Why So Young?
by Willie and Elaine Oliver
Our children are encouraged by the public school system to begin dating at a very early age. Dances and other activities get students paired off with others, and seem to push them into intimate relationships before they are ready for them. What counsel do you have for parents who are concerned about the problems these activities may cause our children? —Denise, Durham, North Carolina
Ours is an over-stimulated culture that pushes children to explore the transitions to adolescence in ways that are often less than appropriate for their present and future wellbeing. In their attempt to help pre-teens and teens explore the early stirrings of sexual attraction, school systems integrate certain activities that create outlets for the exploration of these attractions.
We offer two points on this issue for your consideration: (1) Parents have the option to choose where to send their children to school. (2) Parents can determine in which activities their children may or may not participate.
On the first issue we believe that children are a gift from God. The Bible states: “Children are a heritage from the Lord, offspring a reward from him” (Ps. 127:3). Because this is so, parents should do all they can to give their children the best opportunities possible. This may include sending their children to church school, where the values taught are those that parents believe. This environment makes it easier to allow children to participate in social activities.
We are the first to agree that it is rather expensive to send children to church school. However, we challenge you to put God to the test, since He has promised to supply all our needs (Phil. 4:19). Allow God to work miracles for you and your children, and in the process exercise your muscle of faith.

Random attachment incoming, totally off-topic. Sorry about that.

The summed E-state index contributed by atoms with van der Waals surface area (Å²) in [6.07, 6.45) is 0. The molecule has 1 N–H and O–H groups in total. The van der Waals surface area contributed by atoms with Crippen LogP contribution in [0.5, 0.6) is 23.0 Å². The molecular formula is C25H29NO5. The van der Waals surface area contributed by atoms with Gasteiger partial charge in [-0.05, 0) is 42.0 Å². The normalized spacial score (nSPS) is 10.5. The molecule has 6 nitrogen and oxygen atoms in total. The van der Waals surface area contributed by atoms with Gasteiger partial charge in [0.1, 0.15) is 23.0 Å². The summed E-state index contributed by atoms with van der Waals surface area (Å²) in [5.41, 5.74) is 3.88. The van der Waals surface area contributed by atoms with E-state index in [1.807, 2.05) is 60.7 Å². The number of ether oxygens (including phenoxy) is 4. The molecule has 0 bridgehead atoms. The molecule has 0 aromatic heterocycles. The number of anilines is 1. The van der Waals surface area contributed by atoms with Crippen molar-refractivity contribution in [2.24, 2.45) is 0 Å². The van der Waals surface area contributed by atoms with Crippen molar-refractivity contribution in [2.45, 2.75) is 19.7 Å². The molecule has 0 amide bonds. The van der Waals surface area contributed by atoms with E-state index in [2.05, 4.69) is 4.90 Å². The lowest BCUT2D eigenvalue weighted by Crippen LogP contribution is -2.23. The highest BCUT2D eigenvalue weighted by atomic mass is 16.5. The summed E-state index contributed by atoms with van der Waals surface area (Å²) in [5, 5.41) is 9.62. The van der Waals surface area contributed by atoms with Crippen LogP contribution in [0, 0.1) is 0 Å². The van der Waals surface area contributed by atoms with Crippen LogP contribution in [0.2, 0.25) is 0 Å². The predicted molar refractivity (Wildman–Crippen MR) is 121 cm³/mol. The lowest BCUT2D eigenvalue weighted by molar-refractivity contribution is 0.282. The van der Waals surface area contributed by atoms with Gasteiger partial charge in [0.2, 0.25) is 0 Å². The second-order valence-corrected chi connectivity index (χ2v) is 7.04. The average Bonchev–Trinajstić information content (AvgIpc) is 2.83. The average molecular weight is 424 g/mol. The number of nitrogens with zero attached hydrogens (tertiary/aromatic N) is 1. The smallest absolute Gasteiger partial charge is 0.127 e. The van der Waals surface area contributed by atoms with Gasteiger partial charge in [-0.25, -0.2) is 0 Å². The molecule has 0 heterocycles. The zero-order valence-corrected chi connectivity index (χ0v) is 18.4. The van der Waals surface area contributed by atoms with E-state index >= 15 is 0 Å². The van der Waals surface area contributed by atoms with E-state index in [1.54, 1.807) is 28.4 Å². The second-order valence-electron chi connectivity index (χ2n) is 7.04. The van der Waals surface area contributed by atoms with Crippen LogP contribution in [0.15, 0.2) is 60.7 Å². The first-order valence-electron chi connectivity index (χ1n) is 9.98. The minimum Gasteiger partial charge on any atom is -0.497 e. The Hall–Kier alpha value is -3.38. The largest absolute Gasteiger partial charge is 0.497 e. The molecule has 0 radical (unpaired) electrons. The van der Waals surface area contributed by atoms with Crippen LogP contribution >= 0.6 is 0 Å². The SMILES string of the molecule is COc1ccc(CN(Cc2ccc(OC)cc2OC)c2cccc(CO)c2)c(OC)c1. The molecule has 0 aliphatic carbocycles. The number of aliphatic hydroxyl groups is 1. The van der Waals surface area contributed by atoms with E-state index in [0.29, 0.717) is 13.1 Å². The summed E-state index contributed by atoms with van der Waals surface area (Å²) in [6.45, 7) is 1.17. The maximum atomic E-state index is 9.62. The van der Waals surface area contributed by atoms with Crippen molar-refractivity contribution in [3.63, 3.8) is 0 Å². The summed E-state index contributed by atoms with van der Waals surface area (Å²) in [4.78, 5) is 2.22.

On the second issue, we believe it is the privilege of parents to decide in which activities their children will participate. Just because the school system organizes social activities, that does not mean parents should allow their children to participate. If the activities at school are incompatible with your values, you would be irresponsible to allow your children to participate.
One of the best things parents can do to foster a healthy social life for their pre-teens and teens is to organize activities in their homes, where friends can be invited to have a good time under parental supervision. Of course, the older teens, the greater maturity and responsibility, and the more privileges young people may have. However, fostering an environment where serious dating is going on between pre-teens and teens still in high school is simply premature and setting young people up to “practice divorcing” and getting their feelings hurt unnecessarily. At this age most young people are not emotionally mature enough to sustain long lasting dating relationships, and invariably break up.
We hope you will trust God to help you guide your children for their present and future success, especially in their intimate relationships.
Willie Oliver, PhD, CFLE, an ordained minister and family sociologist, is director for the Department of Family Ministries at the world headquarters of the Seventh-day Adventist Church.
Elaine Oliver, MA, CFLE, an educator and counseling psychologist, is associate director for the Department of Family Ministries at the world headquarters of the Seventh-day Adventist Church. You may correspond with them at family.adventist.org.